This is definitely a logical approach that has much going for it:
Up 12 or 15 homes are wired into a ring with short distance copper pairs. The short distance allows maximizing the performance of VDSL2 but the ring design also means that the top speed of 400Mbps is shared for those homes. Concurrent Internet use means each home is only getting a slice of the pie but it will still be plenty fast.
By sharing a connection for 12 (or 15) homes existing copper pairs are being freed up that can be used for bonding (ADSL2+ and VDSL2 can bond up to 32 pairs). This allows existing copper wires to connect from CO to the CN instead of installing new fiber. Little cost and time to deploy.
Using existing VDSL2 standard components means little development cost and faster speed to a marketable product.
Where it will all break down is at the CN. DSL (all variants) work by transmitting a strong signal over a copper pair to a very sensitive receiver at the other end. The reason this works is because the uplink and downlink frequencies are different and neither the DSLAM nor the DSL CPE are transmitting and receiving at the same frequency.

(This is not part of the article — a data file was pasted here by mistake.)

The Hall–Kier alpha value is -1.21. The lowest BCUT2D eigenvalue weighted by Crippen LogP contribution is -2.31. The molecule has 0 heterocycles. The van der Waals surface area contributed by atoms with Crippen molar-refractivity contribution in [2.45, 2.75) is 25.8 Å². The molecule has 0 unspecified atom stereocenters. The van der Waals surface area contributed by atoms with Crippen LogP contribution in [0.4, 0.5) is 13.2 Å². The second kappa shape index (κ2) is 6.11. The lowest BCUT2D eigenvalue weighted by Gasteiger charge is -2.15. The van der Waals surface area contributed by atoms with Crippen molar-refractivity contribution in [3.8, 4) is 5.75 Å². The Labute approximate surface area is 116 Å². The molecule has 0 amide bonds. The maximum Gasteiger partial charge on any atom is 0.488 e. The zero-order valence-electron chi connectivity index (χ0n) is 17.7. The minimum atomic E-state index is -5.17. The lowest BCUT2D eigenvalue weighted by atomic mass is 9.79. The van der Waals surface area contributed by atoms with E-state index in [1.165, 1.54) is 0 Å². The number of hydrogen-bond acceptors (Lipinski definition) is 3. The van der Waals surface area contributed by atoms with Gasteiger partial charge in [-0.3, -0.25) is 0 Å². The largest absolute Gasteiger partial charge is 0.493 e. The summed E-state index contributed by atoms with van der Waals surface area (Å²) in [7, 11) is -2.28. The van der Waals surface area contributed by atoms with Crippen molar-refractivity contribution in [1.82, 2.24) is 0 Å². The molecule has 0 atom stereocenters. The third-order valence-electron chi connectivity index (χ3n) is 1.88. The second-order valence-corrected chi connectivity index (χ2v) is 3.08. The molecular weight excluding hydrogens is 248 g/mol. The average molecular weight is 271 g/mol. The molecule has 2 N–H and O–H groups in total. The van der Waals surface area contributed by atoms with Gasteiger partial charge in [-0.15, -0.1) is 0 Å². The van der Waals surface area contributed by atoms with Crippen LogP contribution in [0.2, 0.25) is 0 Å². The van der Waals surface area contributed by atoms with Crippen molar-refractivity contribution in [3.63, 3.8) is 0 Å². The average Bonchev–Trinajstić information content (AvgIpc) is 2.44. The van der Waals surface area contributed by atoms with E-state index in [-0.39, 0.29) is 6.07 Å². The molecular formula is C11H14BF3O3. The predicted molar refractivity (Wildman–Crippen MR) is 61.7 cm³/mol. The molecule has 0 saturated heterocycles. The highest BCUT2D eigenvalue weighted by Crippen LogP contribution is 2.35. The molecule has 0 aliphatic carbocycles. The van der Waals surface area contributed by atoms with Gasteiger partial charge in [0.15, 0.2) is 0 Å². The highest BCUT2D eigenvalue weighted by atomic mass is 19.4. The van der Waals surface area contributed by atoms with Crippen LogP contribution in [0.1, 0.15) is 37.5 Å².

In order for the DSL Ring idea to work DSL signals need to be retransmitted. This means that the CN will need to receive DSL signals at the same frequencies (from the CO) at which it will forward it into the Ring (to the CPE) and vice versa. If the HGW are active components (retransmitting instead of just passing through) the same problem exists there as well. I'm not sure how realistic it is under real life conditions to avoid the feedback problems (from local transmitter to receiver) this is going to cause.--
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